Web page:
72. Life, Too, Is Just Like Love…

  73. Füsun’s Driving License

  74. Tarik Bey

  75. The İnci Patisserie

  76. The Cinemas of Beyoğlu

  77. The Grand Semiramis Hotel

  78. Summer Rain

  79. Journey to Another World

  80. After the Accident

  81. The Museum of Innocence

  82. Collectors

  83. Happiness

  ORHAN PAMUK expresses his gratitude to Sila Okur for ensuring fidelity to the Turkish text; to his editor and friend George Andreou, for his meticulous editing of the translation; and to Kiran Desai for generously giving her time to read the final text, and for her invaluable suggestions and ideas.


  The Happiest Moment of My Life

  IT WAS the happiest moment of my life, though I didn’t know it. Had I known, had I cherished this gift, would everything have turned out differently? Yes, if I had recognized this instant of perfect happiness, I would have held it fast and never let it slip away. It took a few seconds, perhaps, for that luminous state to enfold me, suffusing me with the deepest peace, but it seemed to last hours, even years. In that moment, on the afternoon of Monday, May 26, 1975, at about a quarter to three, just as we felt ourselves to be beyond sin and guilt so too did the world seem to have been released from gravity and time. Kissing Füsun’s shoulder, already moist from the heat of our lovemaking, I gently entered her from behind, and as I softly bit her ear, her earring must have come free and, for all we knew, hovered in midair before falling of its own accord. Our bliss was so profound that we went on kissing, heedless of the fall of the earring, whose shape I had not even noticed.

  Outside the sky was shimmering as it does only in Istanbul in the spring. In the streets people still in their winter clothes were perspiring, but inside shops and buildings, and under the linden and chestnut trees, it was still cool. We felt the same coolness rising from the musty mattress on which we were making love, the way children play, happily forgetting everything else. A breeze wafted in through the balcony window, tinged with the sea and linden leaves; it lifted the tulle curtains, and they billowed down again in slow motion, chilling our naked bodies. From the bed of the back bedroom of the second-floor apartment, we could see a group of boys playing football in the garden below, swearing furiously in the May heat, and as it dawned on us that we were enacting, word for word, exactly those indecencies, we stopped making love to look into each other’s eyes and smile. But so great was our elation that the joke life had sent us from the back garden was forgotten as quickly as the earring.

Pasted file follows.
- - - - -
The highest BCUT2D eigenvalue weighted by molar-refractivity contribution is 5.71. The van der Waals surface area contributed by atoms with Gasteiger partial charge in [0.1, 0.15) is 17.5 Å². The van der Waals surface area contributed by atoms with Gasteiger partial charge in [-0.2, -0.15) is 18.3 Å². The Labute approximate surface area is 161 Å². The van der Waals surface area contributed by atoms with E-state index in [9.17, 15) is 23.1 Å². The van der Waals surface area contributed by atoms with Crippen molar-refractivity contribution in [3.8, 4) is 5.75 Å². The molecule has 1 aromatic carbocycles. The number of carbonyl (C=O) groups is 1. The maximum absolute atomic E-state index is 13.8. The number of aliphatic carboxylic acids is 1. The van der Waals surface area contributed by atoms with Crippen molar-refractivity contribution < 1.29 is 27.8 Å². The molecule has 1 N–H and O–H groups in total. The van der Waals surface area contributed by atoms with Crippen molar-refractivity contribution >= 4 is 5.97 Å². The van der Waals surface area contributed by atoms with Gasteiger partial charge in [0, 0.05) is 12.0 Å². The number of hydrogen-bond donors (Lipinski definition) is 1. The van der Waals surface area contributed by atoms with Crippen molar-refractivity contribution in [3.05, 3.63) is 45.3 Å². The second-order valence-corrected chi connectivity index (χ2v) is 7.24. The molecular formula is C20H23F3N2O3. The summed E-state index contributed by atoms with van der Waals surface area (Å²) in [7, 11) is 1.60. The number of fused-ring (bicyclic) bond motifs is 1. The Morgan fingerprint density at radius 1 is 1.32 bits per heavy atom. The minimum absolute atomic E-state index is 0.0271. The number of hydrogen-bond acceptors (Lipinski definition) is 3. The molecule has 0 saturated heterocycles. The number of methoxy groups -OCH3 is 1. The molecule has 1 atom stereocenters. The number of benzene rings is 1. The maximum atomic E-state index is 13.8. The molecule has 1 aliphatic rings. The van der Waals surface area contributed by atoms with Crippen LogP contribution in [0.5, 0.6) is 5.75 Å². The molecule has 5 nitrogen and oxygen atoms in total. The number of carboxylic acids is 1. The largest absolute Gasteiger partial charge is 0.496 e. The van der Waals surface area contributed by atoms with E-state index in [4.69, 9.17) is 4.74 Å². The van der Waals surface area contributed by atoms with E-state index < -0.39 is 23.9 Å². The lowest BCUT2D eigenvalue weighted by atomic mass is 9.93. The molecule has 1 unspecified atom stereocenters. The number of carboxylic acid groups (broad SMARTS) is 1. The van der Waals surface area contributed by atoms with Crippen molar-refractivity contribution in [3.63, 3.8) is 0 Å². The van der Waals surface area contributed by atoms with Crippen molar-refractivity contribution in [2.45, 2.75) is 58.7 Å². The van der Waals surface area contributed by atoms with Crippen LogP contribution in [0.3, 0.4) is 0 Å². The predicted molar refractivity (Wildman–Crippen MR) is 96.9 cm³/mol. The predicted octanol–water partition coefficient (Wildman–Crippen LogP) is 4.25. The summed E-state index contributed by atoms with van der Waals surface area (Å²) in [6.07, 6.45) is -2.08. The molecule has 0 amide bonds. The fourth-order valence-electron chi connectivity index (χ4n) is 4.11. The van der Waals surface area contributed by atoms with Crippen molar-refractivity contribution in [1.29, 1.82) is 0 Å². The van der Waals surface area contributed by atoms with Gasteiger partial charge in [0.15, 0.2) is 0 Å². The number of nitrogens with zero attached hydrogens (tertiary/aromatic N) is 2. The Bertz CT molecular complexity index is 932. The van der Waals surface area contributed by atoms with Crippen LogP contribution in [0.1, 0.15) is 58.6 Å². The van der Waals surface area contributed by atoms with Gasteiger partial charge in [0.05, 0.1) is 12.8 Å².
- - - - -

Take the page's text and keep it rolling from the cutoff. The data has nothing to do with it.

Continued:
When we met the next day, Füsun told me she had lost one of her earrings. Actually, not long after she had left the preceding afternoon, I’d spotted it nestled in the blue sheets, her initial dangling at its tip, and I was about to put it aside when, by a strange compulsion, I slipped it into my pocket. So now I said, “I have it here, darling,” as I reached into the right-hand pocket of my jacket hanging on the back of a chair. “Oh, it’s gone!” For a moment, I glimpsed a bad omen, a hint of malign fate, but then I remembered that I’d put on a different jacket that morning, because of the warm weather. “It must be in the pocket of my other jacket.”

  “Please bring it tomorrow. Don’t forget,” Füsun said, her eyes widening. “It is very dear to me.”